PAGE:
Further information

Sometimes a claim is unclear. If so, the employer can ask for further information – this is called ‘a request for further and better particulars’. For example, a claim may allege harassment over a period of time but not say who is the alleged harasser. The employer might ask: Who was the alleged harasser?

On what dates did the alleged harassment occur? Who might have witnessed it? This would make the allegations clear and give the employer points to investigate as they take statements from witnesses.

Employers or parties may also ask for specific documents if such documents have not been disclosed in the general disclosure process – and parties may also, in some circumstances, ask specific questions that might narrow issues at the full hearing.

Which witnesses to call

It is important to identify which witnesses should give evidence. This sometimes is not as easy as
it sounds.

ETs usually want to hear from the decision-makers. This will usually include the dismissing officer and any appeal officer. That said, sometimes it is relevant to call an investigating officer, although in the final instance it is not the investigating officer’s decision that needs to be judged in the context of an unfair dismissal case.

Where a dismissal has been by a panel, rather than call the entire panel, one option is to produce a full statement from the chair of the panel, and supporting statements from the wing members. It may then be possible to agree the statements of the wing members without requiring their presence at the ET.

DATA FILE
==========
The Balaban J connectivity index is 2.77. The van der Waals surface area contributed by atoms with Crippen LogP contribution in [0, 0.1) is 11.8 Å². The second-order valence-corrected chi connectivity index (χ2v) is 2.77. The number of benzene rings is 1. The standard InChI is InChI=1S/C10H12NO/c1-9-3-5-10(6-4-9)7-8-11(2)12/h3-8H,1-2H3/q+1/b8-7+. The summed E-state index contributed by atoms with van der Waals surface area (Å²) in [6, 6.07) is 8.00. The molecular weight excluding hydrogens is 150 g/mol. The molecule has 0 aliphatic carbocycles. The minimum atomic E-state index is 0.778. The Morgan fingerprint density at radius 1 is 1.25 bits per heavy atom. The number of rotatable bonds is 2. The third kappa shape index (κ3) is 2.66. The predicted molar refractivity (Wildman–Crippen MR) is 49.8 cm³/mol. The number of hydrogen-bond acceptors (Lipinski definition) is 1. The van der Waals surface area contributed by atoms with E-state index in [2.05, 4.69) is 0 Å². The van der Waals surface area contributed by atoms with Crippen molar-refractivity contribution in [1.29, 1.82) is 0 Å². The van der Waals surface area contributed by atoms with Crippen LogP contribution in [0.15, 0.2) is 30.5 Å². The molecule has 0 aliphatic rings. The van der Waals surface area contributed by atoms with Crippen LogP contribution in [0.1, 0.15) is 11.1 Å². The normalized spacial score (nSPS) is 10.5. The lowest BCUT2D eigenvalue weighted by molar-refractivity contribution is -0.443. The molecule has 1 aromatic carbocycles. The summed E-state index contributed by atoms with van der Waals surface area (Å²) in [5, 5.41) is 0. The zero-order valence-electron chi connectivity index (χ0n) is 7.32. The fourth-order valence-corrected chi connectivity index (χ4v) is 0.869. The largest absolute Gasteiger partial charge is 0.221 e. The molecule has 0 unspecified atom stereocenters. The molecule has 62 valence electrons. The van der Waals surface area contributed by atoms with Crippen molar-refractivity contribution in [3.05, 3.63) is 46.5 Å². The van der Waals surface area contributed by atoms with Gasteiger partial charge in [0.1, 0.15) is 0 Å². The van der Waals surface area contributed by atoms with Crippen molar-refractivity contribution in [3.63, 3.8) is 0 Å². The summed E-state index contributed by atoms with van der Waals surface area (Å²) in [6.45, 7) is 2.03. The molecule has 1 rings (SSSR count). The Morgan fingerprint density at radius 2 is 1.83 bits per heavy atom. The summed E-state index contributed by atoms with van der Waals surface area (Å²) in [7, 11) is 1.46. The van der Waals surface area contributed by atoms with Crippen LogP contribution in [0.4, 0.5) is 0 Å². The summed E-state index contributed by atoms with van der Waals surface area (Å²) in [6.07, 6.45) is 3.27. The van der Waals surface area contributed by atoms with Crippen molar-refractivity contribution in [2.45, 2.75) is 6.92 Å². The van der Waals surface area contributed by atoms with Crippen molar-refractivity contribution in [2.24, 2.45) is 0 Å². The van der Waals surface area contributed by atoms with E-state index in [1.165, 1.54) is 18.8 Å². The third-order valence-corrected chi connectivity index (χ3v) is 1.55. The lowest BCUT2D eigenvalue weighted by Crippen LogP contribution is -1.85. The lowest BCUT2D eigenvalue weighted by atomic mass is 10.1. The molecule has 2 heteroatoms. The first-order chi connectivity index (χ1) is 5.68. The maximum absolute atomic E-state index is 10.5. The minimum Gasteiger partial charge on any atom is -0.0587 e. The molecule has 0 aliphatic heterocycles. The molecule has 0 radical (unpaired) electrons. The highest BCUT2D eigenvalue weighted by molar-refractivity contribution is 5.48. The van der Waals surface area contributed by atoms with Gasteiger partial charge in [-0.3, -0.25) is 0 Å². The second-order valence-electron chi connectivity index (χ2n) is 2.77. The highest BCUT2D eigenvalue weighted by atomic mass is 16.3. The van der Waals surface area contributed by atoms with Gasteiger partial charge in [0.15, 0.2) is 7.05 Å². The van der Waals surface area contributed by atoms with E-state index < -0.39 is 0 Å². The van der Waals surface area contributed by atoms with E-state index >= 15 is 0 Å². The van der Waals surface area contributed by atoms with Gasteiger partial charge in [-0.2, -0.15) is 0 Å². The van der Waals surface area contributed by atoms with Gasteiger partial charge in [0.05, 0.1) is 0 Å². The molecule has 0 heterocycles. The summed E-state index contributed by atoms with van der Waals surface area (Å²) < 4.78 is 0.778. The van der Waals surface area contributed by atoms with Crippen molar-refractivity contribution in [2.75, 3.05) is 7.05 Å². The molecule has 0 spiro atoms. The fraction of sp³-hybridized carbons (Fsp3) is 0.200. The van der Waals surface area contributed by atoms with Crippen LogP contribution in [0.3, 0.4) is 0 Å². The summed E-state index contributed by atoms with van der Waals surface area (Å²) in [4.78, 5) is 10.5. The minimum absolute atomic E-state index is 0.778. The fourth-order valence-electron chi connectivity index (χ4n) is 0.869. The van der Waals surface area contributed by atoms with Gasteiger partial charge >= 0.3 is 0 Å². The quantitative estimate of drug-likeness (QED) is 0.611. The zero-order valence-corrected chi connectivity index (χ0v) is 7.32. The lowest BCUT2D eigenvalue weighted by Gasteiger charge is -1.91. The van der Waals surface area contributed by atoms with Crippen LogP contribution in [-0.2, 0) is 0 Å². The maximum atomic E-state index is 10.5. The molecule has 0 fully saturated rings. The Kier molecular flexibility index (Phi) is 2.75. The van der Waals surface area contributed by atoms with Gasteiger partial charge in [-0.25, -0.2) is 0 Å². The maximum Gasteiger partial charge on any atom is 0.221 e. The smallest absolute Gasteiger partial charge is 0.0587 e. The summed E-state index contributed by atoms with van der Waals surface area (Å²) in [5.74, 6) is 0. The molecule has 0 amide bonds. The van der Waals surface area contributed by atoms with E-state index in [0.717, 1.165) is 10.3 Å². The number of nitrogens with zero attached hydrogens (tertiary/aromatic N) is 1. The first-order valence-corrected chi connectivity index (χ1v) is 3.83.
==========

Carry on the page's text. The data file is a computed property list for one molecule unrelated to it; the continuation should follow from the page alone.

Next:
In discrimination cases it will usually be necessary to call those who are alleged to be the discriminators and any witnesses to the alleged discrimination. If there has been a grievance process in relation to the discrimination, then it may be necessary to call the decision-maker in that process. This is particularly the case if the complainant alleges that the grievance was conducted in such a way that it was itself an extension of the discrimination.

Witness statements

In nearly all full hearings employment tribunals expect evidence to be given by witness statement. Until recently, tribunal practices have varied and some tribunals have required witnesses to read out their witness statements whereas other tribunals have allowed those statements to be ‘taken as read’.

If the statements are taken as read, the tribunal reads the statement to itself and the opening questions are usually in cross examination by the opposing advocate. This latter practice of having statements taken as read is increasingly becoming the norm, and witnesses should expect this in the future.

Preparation is crucial
So, witness statements are read by the tribunal before the witness says a word, and it is critical to the success of a case that proper time and attention be given to their preparation. Witness statements should be forensically drafted against the issues in the claim, the facts that the employer wants in front of the tribunal and the evidence available to prove those facts. The statements should